In 2010, Iowa DNR received funds from the American Recovery and Reinvestment Act to develop a water quality master plan for the watershed. Stakeholder organizations sent representatives on a week-long retreat to help provide information and expertise to develop the plan. I was one of those people. A plan was developed and posted for public comment. Iowa Farm Bureau Federation commented thus: “IFBF asks the final master plan focus on implementation options that recognize (the) right of watersheds to develop a voluntary plan of action to address the agricultural nonpoint source issues, that support ongoing water monitoring and science development, and avoids numeric targets for nitrogen, phosphorus and sediment or regulatory actions affecting fertilizer applications or other farmer management decisions.”

That comment has been Mission Accomplished.

Paraphrasing Matt Damon in The Martian, the scientists are going to science the shit out of this baby (currently about 2000 scientific journal articles at least mention the watershed). The human genome may have been mapped in 13 years, but evidently that is child’s play compared to sourcing Raccoon River pollution to its origin. Various groups are going to continue monitoring the river and its tributaries, and DNR and EPC will continue ignoring the data so they can cowardly avoid establishing numeric water quality targets. Farmers continue to have license to apply as much fertilizer as they wish and in the manner that suits them, and people in the upstream watershed WILL recognize their right to develop (or not develop, as the case may be) voluntary plans of action.

I know some will hate this paragraph, but I think it needs to be said. Over the past 20 years, the ag establishment and the watershed’s farmers have made a mockery of efforts to improve the drinking water source serving 1/6th of Iowa’s people, and Iowa’s appointed and elected leaders, including supreme court justices, have for the most part endorsed this. Supported by Iowa’s economic and political establishment, the larger body of the watershed’s farmers have no intention of trying to reduce nutrient pollution, and this has always been so. I’ve seen firsthand on many occasions the hostility to change, and this was before both lawsuits. I’m not stating this as a casual observer.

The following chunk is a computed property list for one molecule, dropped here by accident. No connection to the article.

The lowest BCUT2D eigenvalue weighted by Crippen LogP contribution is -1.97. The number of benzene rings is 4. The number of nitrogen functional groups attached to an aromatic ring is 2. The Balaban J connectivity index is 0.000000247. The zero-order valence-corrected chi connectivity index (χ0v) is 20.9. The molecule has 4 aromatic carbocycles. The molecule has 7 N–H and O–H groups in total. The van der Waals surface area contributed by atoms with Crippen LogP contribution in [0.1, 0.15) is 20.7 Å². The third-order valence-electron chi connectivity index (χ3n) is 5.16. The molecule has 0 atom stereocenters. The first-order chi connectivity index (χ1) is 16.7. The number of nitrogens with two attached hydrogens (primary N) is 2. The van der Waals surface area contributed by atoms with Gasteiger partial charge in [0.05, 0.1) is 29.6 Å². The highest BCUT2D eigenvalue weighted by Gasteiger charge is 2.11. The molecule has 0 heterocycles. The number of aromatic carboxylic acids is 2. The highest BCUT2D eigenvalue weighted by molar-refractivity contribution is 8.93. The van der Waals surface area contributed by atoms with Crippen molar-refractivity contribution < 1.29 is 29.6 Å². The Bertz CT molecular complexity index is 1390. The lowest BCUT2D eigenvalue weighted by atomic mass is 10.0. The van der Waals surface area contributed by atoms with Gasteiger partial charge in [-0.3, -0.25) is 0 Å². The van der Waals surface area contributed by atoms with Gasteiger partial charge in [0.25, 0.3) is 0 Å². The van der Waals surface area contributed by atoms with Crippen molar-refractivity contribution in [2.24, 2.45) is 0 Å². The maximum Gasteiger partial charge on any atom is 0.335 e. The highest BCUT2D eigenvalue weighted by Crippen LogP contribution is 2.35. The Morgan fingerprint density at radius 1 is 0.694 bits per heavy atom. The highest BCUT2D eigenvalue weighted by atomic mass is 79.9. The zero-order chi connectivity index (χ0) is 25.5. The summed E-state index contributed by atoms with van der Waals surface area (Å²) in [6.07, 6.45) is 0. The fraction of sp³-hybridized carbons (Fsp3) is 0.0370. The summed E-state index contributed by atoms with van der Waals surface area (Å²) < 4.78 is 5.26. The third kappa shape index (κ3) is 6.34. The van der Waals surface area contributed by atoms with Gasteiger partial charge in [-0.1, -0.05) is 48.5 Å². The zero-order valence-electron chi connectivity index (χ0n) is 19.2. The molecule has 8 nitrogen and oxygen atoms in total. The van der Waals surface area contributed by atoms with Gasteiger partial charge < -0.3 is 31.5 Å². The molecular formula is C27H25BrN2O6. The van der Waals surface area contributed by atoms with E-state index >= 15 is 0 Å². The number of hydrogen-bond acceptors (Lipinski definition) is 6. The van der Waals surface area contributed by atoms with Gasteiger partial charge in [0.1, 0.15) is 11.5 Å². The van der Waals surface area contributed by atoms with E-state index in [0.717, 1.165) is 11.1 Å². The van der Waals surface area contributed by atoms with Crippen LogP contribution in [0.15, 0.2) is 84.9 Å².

I do see an upside to all this and that upside is that agriculture has, whether they like it or not, claimed the stream for their own. The people that say they hate finger-pointing have shown us their middle finger, and in doing so have told the world who’s to blame for the water in the Raccoon River.

It’s all yours boys.


What follows is an analysis of the recent lawsuit decision. This was written by Neil Hamilton, Professor Emeritus of Agricultural Law and former Director of the Drake Agricultural Law Center at Drake University. I’m including it here with his permission.

Iowa Supreme Court Rejects Public Trust Doctrine challenge on Raccoon River water quality

Prof. Neil D. Hamilton, June 18, 2021

In a closely decided 4-3 split ruling the Iowa Supreme Court rejected a case filed by Iowa Citizens for Community Action and Food and Water Watch alleging the state of Iowa failed to protect the interests of the public in the Raccoon River.  The case involved an appeal from the district court rejection of the state’s motion to dismiss the case.  The majority ruled the district court’s decision should be reversed and the case dismissed, concluding the plaintiffs do not have standing to bring the suit and their effort to use the public trust doctrine to establish the duty of state officials is a “nonjusticiable political question.”  The majority’s ruling and analysis generated three separate dissenting opinions, all agreeing the case should move forward, in large part because the state had conceded the plaintiffs had standing and the merits of the public trust doctrine were not in question.